Fifth, China has launched a project to renovate ramshackle rural houses and provided subsidy for housing construction by rural families who live in dilapidated houses. In 2009, the State provided fiscal subsidy for 800,000 households.

Sixth, the construction of rural water, electricity, road, natural gas, Internet and other infrastructure facilities has been intensified in an all-round way. Take water projects as an example. China has made tangible progress since it launched the rural safe drinking water project in 2005. During the 2006~2010 period, a total of 215 million rural people had gained access to safe drinking water, with the direct investment by the State totaling more than 100 billion yuan. China has also made continuous progress in constructing rural water projects, focusing on the water-saving transformation in large irrigation areas, the demonstration projects on water-saving irrigation, and the key counties designated by the State for the construction of small water projects.

II. Major Issues and Impacts of Existing Urban-Rural Dualist Public Service System

While China has made great efforts and scored some achievements in equalizing basic public services between urban and rural areas in recent years, the urban-rural dualist structure is still deep-rooted and has wide-ranging implications. The imbalance of public resource allocation between urban and rural areas is still prominent, and the coverage of public finance is still not wide in scope or strong in intensify. The existing inputs are far inadequate to meet the actual demand of agricultural and rural development for all public products. The system on public infrastructure construction investment, the systems on education, health, culture and other public services, and the social security system are still dualist by nature. Although these systems have been somewhat liberalized, both system adjustments and unified system arrangements require a fairly long time to complete.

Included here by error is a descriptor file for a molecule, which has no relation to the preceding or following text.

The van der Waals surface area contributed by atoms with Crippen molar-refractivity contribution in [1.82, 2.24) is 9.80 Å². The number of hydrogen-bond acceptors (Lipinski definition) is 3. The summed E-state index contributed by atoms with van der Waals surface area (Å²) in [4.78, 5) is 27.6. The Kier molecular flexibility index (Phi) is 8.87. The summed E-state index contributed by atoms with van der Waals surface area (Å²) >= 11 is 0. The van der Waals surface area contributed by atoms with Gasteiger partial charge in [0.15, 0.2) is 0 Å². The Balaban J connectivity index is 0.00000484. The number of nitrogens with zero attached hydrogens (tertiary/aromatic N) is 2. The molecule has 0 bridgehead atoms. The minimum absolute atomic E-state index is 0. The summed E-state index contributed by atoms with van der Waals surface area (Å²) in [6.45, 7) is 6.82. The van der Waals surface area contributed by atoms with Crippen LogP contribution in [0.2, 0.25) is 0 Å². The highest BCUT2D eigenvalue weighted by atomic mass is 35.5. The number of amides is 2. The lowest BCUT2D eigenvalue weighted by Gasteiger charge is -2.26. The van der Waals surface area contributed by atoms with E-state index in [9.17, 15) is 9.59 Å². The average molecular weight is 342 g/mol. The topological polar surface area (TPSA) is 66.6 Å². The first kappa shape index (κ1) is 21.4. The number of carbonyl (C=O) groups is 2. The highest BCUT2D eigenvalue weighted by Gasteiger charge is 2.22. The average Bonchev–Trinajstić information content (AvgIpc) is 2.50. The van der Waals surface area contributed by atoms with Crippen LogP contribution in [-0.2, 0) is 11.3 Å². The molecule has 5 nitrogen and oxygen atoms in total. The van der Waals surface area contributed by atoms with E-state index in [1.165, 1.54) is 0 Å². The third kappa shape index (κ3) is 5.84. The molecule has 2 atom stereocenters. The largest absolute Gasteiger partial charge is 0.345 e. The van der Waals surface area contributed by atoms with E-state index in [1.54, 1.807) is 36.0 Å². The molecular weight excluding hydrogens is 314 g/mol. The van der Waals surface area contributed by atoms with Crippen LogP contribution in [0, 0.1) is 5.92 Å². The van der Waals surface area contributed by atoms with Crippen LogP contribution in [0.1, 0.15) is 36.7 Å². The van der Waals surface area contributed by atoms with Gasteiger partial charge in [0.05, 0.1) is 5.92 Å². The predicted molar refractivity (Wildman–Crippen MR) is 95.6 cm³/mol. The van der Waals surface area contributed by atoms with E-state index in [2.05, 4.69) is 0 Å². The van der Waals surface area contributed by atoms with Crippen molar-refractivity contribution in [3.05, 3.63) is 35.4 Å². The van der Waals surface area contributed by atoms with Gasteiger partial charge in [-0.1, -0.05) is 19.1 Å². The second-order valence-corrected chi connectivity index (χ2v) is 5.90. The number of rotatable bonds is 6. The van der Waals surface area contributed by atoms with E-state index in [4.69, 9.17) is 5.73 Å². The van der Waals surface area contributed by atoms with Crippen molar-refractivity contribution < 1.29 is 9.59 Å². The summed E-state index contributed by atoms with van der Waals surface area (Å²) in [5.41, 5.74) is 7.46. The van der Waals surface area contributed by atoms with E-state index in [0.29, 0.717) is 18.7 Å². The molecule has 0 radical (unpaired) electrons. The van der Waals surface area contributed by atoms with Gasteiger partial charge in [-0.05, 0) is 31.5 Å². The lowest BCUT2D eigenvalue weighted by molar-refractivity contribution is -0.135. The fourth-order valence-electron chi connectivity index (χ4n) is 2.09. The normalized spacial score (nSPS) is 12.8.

1. Level of rural public services is relatively low and contrast between urban and rural looks is still sharp

(1) The problem of unsafe rural drinking water is still prominent

Currently, there are two main problems confronting the provision of safe drinking water for rural residents. One is that the new projects are large in scale and great in difficulty. The other is that the pressure to ensure the sound operation of the hundreds of thousands of completed projects is enormous. According to a survey conducted in 2009 by the Ministry of Water Resources, about 220 million rural people did not have access to safe drinking water by the end of that year. If the 60 million people who had addressed the issue of drinking water in 2010 are deducted, China still has about 160 million people who have no access to safe drinking water. They are made up of two parts. One part is about 100 million people who have been included in the national plan for rural safe drinking water projects (2005~2015) but still have no access to safe drinking water. The other is about 60 million rural people who are newly added to the list of having no safe drinking water. The newly added rural people can be further divided into three categories: the population who failed to be included in the national plan after the re-evaluation by the Ministry of Water Resources in 2004, the newly added population arising from water source pollution and depletion, earthquake, higher state water quality standards and engineering relocation, and the newly added population arising from the expanded coverage of agricultural and forestry farms and Tibetan herdsmen settlements. Meanwhile, as engineering construction advances, the easy projects have been largely completed and most of the remaining people are living in areas far from water sources, where water quality is poor, topography is complex, and engineering projects are more difficult for construction. Currently, most provinces and municipalities have a per capita investment standard of less than 500 yuan. But the actual per capita investment in many places is far higher than the state-set standard. The existing subsidy standard cannot meet the need of engineering construction.

If you need the full text, please leave a message on the website.